The Buddha approaches the issue of self first by avoiding any position on the question of what the self might be and whether it exists. As he told a group of monks, questions such as “What am I?” “Do I exist?” “Do I not exist?” aren’t worth paying any attention to because they lead to a “thicket of views” that can get you so entangled that you can’t get out (MN 2). And as he told Ven. Ananda (SN 44:10), to take a position on the question of the existence of the self actually gets in the way of following the path to overcome clinging. If you say there is a self, you side with the eternalists, those who teach that the self lasts throughout time. What this seems to mean is that, regardless of how you define yourself, you are like the eternalists in that you tend to cling to whatever you identify as “you.” If you say there is no self, you fall in with the annihilationists, who taught that after death you no longer remain to receive the results of your actions—a teaching that discourages the effort needed to practice the path to the end of clinging.

So, the Buddha found that to avoid falling in with the eternalists or annihilationists, he had to be a strategist. Rather than focus on the existence or non-existence of the self, he focused on the real problem: the actions by which a sense of self is formed and becomes an object of clinging—what he called “I-making” and “my-making” (MN 72). Rather than try to define you as the five aggregates, he zeroed in on the process by which you use the five aggregates to define yourself, his purpose being to show you how to deconstruct the process.

He noted that people have formulated many different senses of self—finite, infinite, permanent, impermanent, cosmic, individual—but in every instance the sense of self is an assumption about aggregates, and it’s fabricated out of aggregates (SN 22:81). As with every other fabrication, it’s put together for the sake of a desired end (SN 22:79). In other words, it’s a strategy for pleasure and happiness. We identify with our body, for example, both as a producer and as a consumer of pleasures. We can use it to find food; when it eats, we partake of the pleasant feelings it can create. The same principle holds for the remaining aggregates. Our thoughts and perceptions help us navigate through the world; and satisfying thoughts and perceptions give us happiness in and of themselves.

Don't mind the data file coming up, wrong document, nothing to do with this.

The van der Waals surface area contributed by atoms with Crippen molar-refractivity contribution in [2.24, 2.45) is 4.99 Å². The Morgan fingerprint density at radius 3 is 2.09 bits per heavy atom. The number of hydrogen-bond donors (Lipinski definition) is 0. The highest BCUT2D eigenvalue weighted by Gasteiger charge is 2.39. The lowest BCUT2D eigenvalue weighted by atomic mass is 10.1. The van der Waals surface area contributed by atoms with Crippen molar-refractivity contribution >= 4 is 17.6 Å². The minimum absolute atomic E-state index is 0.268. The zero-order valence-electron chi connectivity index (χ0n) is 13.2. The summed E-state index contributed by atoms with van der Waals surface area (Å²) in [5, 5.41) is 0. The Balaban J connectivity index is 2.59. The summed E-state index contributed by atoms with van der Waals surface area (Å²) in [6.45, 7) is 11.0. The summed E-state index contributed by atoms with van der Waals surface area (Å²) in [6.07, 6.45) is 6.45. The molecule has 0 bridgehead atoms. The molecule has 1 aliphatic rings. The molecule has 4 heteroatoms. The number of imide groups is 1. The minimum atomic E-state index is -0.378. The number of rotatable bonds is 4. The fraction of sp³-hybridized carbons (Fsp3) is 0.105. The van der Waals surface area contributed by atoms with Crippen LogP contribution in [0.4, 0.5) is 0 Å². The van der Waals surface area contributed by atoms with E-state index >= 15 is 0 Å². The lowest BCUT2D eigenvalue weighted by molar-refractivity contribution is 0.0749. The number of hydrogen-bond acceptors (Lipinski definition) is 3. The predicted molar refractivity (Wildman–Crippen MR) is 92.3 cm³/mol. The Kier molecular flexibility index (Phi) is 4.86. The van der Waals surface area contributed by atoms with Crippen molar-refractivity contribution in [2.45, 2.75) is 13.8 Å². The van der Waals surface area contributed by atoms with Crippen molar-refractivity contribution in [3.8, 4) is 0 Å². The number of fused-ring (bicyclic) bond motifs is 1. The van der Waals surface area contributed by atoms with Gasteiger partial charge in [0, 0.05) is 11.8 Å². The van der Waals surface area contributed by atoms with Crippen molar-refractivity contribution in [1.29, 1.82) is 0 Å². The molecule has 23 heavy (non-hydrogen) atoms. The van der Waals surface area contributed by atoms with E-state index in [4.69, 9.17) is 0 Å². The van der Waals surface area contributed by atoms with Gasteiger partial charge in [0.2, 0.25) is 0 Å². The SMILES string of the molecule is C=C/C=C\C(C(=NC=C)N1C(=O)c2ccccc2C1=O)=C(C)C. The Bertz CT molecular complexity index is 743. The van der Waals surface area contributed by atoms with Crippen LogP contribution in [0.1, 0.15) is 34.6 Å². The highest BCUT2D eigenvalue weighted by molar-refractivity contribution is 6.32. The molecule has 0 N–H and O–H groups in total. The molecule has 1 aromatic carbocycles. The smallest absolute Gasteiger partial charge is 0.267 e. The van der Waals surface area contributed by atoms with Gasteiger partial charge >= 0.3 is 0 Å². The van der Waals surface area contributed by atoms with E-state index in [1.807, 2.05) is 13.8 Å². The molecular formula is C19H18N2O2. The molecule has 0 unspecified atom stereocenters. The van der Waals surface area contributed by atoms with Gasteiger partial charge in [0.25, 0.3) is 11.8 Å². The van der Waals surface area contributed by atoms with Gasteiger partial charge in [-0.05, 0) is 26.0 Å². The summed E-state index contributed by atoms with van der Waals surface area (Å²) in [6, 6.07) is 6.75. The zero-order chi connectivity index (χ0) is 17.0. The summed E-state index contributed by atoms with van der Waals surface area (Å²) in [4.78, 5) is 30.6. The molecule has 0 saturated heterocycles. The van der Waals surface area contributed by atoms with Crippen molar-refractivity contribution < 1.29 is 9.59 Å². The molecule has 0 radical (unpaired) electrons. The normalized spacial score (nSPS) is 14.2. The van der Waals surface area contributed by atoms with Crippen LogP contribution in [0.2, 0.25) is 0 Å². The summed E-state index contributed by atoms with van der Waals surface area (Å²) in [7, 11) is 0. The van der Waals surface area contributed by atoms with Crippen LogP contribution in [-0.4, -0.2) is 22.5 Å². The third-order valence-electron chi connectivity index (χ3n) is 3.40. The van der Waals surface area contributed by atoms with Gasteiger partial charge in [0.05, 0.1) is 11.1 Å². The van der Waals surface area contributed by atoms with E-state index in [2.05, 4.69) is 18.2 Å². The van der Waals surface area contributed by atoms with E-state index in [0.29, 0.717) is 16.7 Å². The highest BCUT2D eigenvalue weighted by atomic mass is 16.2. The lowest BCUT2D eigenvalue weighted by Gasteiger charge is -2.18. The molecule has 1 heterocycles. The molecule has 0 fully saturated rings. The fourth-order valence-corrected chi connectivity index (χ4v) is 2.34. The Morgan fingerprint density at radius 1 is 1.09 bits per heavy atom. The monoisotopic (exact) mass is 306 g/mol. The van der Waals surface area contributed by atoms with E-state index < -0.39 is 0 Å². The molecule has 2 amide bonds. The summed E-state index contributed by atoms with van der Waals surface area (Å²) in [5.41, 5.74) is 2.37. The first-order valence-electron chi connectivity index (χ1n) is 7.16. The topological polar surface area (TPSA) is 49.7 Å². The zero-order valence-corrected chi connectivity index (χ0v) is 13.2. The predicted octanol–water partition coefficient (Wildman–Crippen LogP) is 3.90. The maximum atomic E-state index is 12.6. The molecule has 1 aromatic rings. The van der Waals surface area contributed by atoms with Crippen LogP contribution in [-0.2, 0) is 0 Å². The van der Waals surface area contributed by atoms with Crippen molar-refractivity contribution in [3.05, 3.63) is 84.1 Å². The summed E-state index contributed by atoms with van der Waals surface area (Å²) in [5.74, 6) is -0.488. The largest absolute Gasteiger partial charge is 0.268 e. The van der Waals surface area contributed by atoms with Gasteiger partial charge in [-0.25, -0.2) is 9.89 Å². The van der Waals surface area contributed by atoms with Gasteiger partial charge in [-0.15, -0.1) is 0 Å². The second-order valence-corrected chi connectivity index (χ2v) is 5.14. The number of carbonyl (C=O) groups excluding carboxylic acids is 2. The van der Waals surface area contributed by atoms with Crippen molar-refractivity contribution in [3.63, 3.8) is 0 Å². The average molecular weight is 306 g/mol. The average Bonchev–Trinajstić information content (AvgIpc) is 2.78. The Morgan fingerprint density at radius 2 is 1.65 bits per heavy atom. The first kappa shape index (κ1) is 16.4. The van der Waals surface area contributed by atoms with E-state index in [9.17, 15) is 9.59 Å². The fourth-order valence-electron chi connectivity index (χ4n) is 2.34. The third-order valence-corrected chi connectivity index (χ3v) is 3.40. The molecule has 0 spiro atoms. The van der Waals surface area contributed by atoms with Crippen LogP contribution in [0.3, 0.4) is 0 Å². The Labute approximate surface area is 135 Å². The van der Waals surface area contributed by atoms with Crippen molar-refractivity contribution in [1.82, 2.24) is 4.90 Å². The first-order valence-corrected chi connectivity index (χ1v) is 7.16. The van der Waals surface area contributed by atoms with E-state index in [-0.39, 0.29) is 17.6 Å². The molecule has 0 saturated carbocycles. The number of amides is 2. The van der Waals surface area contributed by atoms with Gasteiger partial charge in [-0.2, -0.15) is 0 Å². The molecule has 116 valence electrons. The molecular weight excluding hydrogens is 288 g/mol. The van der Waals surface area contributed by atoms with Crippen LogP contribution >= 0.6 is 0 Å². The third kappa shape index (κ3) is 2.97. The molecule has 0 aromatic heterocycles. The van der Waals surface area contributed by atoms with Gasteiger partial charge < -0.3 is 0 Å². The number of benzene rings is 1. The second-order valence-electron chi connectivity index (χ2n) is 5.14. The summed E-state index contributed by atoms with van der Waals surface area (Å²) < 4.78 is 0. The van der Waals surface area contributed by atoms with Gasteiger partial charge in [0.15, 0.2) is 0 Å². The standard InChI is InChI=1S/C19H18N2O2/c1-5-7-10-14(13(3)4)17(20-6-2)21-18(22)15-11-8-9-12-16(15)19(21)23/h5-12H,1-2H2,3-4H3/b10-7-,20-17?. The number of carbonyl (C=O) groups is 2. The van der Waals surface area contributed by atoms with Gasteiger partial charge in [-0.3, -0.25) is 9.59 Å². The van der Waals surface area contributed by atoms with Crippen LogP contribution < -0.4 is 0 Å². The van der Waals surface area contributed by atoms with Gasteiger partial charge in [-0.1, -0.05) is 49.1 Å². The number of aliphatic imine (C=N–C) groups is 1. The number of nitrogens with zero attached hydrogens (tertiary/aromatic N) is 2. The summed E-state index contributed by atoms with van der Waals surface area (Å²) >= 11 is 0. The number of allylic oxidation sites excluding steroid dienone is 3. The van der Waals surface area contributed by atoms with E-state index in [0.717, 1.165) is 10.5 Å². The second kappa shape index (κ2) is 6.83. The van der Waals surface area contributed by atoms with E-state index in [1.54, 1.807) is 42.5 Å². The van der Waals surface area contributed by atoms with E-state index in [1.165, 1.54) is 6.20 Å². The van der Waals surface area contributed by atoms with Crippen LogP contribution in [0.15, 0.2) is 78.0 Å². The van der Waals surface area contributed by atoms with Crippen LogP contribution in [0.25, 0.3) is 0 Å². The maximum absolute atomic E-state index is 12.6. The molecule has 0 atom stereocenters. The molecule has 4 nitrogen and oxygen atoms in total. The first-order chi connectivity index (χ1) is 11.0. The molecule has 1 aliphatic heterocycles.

The Buddha doesn’t deny that the aggregates provide these pleasures (SN 22:60). He simply points out that they also inevitably entail pain. Because every assumption of a self, no matter how the self is defined, is made of aggregates, every act of assuming a self entails some suffering. And because the aggregates are inconstant, simply arising and passing away, even more changeable and unstable than a self annihilated only at death, you can’t just assume a self once and for all and be done with the process. You have to keep on assuming selves without respite.

Again, this would simply have to be accepted if there were no other options for happiness. But as the Buddha pointed out in his first teaching, the four noble truths, there is another option: the third noble truth, the happiness of nibbana. In fact, the logic of not-self is so dependent on this option that it wouldn’t work outside of the context of the four noble truths.

Because nibbana can be experienced only when fabrication ends, we can attain it only when we’ve learned how to overcome our addiction to the desire and passion that fuel fabrication. The first step in the cure is to see all these processes in action. This is why we meditate, constructing mindfulness and states of concentration out of the aggregates (AN 9:36). This sensitizes us to what the aggregates are—activities (SN 22:79)—and to how they work. In particular, we realize the active role we play in shaping them, not only in meditation but also in daily life.

Paradoxically, the mastery of concentration involves developing a healthy sense of self as a meditator, both because you have to be responsible for doing the meditation and because you have to anticipate that you’ll benefit from it. But the paradox is something of a set-up. Once you’ve grown attached to the pleasure of concentration and have used it to dis-identify with unskillful mental states and unskillful senses of self, the Buddha has you turn your heightened sensitivities on the concentration itself (AN 9:36).

This is where he supplements the four noble truths with three further steps: seeing the allure of the aggregates—why you fall for them—seeing their drawbacks and, when seeing that the drawbacks far outweigh the allure, finally gaining escape from them through dispassion (SN 22:57).